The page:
Naomi Osaka, the winner of the 2018 US Open was ironically robbed of her victory amidst explosions and controversy around Serena Williams’ ejection from the game.
The twenty-year-old tennis star beat Williams 6-4 on Saturday; partly from skill and partly by default.
While Osaka has idolized Williams throughout her childhood and career, things took an ugly turn as the game continued. Her dreams of playing the tennis legend fair- and square were crushed when Williams’ frustration with the pressure of competition, accusations of being coached during the match, and her explosion at the umpire led to the ultimate penalty of a lost game and a $17,000 fine.
The audience erupted into boos in support of Williams, neglecting to acknowledge and congratulate the young, hopeful Osaka.
As she took to the podium to accept her trophy for her first big win at the Grand Slam, Osaka felt obligated to apologize. She bawled, “I’m sorry.”
Disappointment was written all over her face. As a young, professional athlete she was hoping for a full match to earn her title as a champ. Although she has beaten Williams before, it’s without question that there’s a shadow of a doubt in the court of public opinion as to whether or not she would have won the match if Serena hadn’t been penalized. This moment of glory has turned into a young athlete’s worst nightmare.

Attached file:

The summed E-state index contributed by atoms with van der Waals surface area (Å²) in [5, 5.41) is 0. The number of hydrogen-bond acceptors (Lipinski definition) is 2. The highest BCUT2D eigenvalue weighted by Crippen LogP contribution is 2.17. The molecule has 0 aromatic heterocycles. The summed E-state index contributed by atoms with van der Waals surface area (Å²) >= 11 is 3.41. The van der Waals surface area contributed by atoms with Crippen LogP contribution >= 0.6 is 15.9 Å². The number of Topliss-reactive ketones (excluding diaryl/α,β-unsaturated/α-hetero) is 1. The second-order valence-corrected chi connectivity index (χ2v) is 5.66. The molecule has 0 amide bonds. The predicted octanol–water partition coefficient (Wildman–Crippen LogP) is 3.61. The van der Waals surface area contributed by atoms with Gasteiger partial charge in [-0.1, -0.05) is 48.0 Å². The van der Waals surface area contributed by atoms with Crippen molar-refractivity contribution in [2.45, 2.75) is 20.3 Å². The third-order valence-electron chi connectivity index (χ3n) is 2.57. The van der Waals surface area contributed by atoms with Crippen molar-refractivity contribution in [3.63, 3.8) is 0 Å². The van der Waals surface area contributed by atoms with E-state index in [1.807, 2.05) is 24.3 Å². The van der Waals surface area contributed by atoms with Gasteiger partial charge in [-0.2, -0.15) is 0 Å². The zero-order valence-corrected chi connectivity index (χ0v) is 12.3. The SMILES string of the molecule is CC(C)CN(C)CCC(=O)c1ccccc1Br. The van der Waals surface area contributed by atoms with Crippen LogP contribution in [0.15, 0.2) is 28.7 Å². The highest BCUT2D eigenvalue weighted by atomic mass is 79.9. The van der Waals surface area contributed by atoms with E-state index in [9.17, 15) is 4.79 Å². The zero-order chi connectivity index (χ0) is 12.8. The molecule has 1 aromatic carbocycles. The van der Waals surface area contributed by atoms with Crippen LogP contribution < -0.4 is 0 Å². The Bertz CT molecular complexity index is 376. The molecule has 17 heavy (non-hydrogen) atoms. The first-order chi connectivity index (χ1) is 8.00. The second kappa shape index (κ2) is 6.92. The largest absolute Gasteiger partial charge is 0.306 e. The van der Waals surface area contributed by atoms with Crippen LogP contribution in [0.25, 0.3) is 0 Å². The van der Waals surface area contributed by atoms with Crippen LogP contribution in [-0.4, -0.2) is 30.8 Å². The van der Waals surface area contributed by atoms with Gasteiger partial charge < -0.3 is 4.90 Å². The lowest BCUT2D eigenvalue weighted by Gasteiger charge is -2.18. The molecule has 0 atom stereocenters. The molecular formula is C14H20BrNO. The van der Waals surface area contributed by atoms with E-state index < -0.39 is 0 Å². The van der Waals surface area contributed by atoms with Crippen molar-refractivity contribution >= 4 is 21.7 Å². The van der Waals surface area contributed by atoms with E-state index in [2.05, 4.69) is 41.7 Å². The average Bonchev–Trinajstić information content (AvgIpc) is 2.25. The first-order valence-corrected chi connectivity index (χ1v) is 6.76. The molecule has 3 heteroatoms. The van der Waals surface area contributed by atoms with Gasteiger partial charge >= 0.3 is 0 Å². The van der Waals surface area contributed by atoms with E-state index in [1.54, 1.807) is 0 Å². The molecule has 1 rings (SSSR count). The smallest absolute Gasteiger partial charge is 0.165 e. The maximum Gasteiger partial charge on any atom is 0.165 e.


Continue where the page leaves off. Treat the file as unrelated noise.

The excitement for the moment she worked all her life for had been taken away from her by conflict and ego on Williams’ behalf.
Not only was the young tennis prodigy stripped of her winning moment. Her win has been overshadowed with media frenzy around Serena Williams’ behavior.
Somehow, this level of debauchery has been transformed into a political conversation about feminism. Headlines all over the internet read, “Why do men get away with things in tennis that women don’t?”
In reality despite what the next man does, rules are rules. No matter how good she may be at the game, no matter how familiar she may be with the higher-ups, no matter how many trophies she has, Williams doesn’t seem to accept the fact that she will be held accountable for her actions on the court.Contests by Rewards Fuel